I first interviewed Jamelia Donaldson in January 2017 after meeting her at an African diaspora business event. She launched Treasure Tress, a product discovery service in November 2015, now it has grown to become a staple component of the UK natural hair movement.
Treasure Tress caters for people with afro/kinky and curly hair. In July this year, Jamelia was nominated for a Black British Business Award (BBBA) in the Entrepreneur Rising Star category, so I caught up with her to find out what’s been happening since we last spoke.
I found out I was selected as a finalist for a BBBAward… When I was abroad and got a call from the BBBAward team.
Being a finalist is amazing… And being acknowledged for hard work is a huge honour and I’m very grateful.
I don’t know why they selected me over other people, but I guess it’s because… I managed to make my transition from the corporate world in asset management, to the start-up world, have grown the business to where it is now and provided opportunities for others along the way.
The BBBAwards are so important because… When you look at the statistics of the number of black-owned businesses that get funding, it’s embarrassingly low. This translates into the recognition that black-owned business get which often isn’t that great. Having something created by black professionals which recognises black-owned business is extremely vital.
I launched my business… When I was 23 years old. I’ve always had an entrepreneurial spirit, even as a child and I’ve always been a natural leader.
NHS Blood and Transplant (NHSBT) is funding ethnic minority
community projects in an urgent bid to raise awareness about organ donation.
‘Organ Donation: A Conversation Young BlackPeople NEED to Have’ taking place on May 18th is one of many NHSBT-funded events across the country to dispel myths around organ donation among black, Asian and minority ethnic (BAME) communities.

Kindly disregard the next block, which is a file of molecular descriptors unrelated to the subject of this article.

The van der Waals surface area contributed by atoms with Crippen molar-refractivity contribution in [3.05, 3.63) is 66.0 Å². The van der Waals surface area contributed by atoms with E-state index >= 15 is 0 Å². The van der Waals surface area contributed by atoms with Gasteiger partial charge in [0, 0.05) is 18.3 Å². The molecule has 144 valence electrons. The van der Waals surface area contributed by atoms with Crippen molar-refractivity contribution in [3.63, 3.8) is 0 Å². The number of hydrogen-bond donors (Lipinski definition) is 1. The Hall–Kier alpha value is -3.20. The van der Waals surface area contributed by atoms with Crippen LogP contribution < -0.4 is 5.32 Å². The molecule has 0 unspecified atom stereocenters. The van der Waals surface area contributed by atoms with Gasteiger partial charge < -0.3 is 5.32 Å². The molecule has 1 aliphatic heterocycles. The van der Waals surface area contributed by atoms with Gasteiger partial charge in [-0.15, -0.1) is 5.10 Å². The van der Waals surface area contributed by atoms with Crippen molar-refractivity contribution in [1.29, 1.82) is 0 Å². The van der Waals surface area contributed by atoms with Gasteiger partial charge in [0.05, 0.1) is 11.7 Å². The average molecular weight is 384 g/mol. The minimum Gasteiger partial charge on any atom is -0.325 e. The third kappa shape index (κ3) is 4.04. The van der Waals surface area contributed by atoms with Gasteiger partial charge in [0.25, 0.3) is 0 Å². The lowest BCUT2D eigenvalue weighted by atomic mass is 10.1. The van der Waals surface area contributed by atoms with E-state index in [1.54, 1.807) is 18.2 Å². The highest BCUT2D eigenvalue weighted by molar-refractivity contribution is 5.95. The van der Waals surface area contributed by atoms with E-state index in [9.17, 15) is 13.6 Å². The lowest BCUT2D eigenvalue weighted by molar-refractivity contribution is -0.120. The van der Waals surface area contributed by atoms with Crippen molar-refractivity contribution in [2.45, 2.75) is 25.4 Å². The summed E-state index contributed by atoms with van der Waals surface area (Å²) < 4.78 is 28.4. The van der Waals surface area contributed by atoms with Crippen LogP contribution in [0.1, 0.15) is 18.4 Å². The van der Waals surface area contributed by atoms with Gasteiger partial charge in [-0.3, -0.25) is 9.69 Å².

Following the breakout success of his racially charged 2017 directorial debut film Get Out, Jordon Peele produced another intriguing piece of work with his latest horror / thriller, Us. Get Out, produced on a $4.5m (approx. £3.4m) budget saw Peel become the first African-American writer-director to earn $100m (approx. £75.8m) with his debut film. Produced with a $20m (approx. £15.1m) budget, Us also exceeded initial estimates since its release on 22 March 2019, reportedly making $87 (approx. £65.9m) worldwide so far.
However, unlike Get Out, Us is not entirely focussed on race and debunks the historic portrayal of African-Americans in horror films. As the focus of the film, the African-American family are notslaughtered in the opening scenes, which generally happens to black charactersin horror films, and their race is not fundamental to the plot. However, in atime where colourism (they ugly cousin of racism) is being discussed more openly,the depiction of a dark-skinned black family is important.